Sunday, January 27, 2008

Financial Markets In Turmoil

The media headlines continue to scream about recession and bear markets and the global stock markets continue to sell off with record volatility. Considering we haven't experienced such a violent downturn in the financial markets in several years, I thought I would provide some insight into the history of the stock market to underscore that fact that successful investing requires discipline and a long-term perspective.

Invariably, the individual investor looks to sell out of the market during turbulent times, hoping to spare themselves the pain of market declines and financial losses. This desire to avoid pain is human nature and natural. But in the end, this "market timing" approach to investing can result in significant long-term under performance of an individuals financial assets.

It is my view that for most investors, market timing does not pay. For example, during the years 1985 through 2006, the stock market was open for trading for a total of 5,297 days. Over that period, the S&P 500 produced an average annual rate of return of 12.12% for an investor who was invested in the market for all 5,297 trading days. However, an investor who missed the 10 best trading days during this period, but was invested for the remaining 5,287 days, achieved an average annual return of only 8.56%. An investor who missed only the 40 best trading days achieved a pitiful return of only 1.87%. Finally, an investor who missed the 70 best trading days during the 5,297 day period actually achieved a negative return of <3.02%>.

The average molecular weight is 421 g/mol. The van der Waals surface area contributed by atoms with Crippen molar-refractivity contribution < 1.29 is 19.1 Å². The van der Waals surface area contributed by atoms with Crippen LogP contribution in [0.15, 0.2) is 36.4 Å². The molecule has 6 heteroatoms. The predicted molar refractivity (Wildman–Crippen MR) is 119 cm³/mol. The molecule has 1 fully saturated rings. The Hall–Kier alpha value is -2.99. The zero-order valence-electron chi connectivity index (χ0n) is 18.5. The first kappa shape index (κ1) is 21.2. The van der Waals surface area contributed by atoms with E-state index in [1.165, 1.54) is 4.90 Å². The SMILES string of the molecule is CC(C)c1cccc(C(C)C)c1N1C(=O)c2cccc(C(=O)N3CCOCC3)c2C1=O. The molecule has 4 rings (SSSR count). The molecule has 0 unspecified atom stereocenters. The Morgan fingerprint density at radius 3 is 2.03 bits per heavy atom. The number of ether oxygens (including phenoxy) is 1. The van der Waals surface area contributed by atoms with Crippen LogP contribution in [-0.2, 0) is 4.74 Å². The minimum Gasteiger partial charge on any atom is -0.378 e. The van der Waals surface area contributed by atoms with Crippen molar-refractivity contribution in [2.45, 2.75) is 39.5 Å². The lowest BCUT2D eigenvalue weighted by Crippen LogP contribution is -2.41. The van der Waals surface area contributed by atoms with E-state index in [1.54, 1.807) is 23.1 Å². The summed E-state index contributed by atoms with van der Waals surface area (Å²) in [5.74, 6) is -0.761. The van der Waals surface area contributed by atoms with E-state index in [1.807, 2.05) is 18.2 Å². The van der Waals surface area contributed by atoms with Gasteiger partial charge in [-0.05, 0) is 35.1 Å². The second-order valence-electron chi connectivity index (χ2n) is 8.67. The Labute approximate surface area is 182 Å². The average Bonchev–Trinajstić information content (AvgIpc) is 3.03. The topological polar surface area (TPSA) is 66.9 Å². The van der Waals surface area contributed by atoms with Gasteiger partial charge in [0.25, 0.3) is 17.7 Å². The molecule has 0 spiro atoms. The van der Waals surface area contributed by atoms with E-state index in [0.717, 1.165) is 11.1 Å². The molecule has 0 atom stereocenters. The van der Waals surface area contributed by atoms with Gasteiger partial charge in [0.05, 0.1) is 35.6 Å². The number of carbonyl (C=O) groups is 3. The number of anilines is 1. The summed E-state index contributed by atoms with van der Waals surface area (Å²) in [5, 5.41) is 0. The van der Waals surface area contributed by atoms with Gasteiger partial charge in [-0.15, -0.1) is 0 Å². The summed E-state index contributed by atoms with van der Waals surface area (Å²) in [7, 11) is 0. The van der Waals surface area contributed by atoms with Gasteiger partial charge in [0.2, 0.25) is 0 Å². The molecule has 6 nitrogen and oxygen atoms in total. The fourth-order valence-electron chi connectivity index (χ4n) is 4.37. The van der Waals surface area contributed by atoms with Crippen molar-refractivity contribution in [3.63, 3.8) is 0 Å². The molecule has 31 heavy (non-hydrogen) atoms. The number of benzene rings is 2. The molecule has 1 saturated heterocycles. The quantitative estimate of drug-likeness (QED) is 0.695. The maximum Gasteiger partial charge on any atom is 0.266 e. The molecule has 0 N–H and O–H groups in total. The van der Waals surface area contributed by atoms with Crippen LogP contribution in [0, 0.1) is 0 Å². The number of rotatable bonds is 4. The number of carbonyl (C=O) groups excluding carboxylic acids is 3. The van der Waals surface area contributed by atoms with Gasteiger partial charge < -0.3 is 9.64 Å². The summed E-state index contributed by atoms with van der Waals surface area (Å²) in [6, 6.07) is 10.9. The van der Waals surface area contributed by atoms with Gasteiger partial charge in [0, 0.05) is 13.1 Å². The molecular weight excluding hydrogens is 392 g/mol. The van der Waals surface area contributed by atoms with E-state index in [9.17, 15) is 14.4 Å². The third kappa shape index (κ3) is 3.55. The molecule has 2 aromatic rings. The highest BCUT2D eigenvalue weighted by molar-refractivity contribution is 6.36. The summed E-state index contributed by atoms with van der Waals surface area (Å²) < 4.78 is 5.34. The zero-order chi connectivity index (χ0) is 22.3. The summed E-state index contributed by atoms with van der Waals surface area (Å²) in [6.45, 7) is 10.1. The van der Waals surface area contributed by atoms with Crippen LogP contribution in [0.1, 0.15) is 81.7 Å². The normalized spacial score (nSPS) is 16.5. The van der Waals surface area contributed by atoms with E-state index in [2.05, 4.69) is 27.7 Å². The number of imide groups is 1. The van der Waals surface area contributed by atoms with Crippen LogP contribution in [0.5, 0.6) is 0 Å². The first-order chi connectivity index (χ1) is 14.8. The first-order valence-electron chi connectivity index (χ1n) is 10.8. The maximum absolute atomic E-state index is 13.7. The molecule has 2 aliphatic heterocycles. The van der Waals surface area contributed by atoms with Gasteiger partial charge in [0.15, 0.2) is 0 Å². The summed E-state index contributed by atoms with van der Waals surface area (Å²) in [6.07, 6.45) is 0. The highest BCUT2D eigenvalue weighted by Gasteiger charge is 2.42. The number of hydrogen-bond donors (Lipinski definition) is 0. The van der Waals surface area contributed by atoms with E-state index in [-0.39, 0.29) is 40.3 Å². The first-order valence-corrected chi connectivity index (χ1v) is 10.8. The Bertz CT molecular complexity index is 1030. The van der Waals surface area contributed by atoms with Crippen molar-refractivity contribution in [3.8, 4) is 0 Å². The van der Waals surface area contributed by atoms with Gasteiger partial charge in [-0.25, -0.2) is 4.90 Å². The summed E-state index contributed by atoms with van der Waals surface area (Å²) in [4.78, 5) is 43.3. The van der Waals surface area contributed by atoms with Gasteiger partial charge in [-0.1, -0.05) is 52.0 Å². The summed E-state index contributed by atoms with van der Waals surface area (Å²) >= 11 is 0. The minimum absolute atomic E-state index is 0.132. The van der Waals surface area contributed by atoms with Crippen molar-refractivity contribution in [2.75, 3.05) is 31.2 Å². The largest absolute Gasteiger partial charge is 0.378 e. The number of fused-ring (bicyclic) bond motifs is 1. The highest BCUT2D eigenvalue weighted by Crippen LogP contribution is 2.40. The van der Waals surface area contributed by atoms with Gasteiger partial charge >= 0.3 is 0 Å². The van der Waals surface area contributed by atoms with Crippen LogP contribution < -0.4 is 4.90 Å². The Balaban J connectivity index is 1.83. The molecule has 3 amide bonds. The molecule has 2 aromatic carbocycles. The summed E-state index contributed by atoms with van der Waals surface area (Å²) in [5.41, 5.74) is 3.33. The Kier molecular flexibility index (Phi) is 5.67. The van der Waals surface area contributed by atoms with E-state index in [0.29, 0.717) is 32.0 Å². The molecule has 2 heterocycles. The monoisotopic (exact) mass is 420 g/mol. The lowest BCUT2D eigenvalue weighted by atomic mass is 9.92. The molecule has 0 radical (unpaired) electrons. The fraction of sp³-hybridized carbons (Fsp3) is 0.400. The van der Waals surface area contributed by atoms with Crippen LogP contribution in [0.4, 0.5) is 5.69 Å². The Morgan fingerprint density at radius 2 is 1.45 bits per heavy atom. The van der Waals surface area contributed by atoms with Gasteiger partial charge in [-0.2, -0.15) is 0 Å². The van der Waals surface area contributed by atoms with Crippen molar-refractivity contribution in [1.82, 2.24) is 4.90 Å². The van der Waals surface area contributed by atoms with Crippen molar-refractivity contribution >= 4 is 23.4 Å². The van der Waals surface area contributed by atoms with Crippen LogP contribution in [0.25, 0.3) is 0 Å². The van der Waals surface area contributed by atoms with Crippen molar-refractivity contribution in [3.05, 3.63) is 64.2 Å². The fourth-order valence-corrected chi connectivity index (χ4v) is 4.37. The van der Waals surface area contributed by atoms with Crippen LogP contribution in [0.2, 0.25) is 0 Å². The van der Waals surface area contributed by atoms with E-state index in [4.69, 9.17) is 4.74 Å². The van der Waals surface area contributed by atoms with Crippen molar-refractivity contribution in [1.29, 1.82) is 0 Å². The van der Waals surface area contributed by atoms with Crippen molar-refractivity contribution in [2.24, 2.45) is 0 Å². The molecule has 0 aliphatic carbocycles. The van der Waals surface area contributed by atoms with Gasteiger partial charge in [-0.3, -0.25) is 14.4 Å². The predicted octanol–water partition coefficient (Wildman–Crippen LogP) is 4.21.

Clearly timing the market is a risky proposition for the long-term investor. Although some may be successful at market timing sometimes, most are unsuccessful over the long-term. I believe that having an investment strategy that emphasizes the concepts of Modern Portfolio Theory (i.e. using asset allocation, style management, and portfolio rebalancing) will provide a favorable risk/return result of time by managing a portfolio of financial assets in the most efficient manner possible.

Develop a sound financial plan and investment strategy that is appropriate for your personal goals and tolerance for risk and then stick to the plan for the long run, regardless of the current short-term market conditions.

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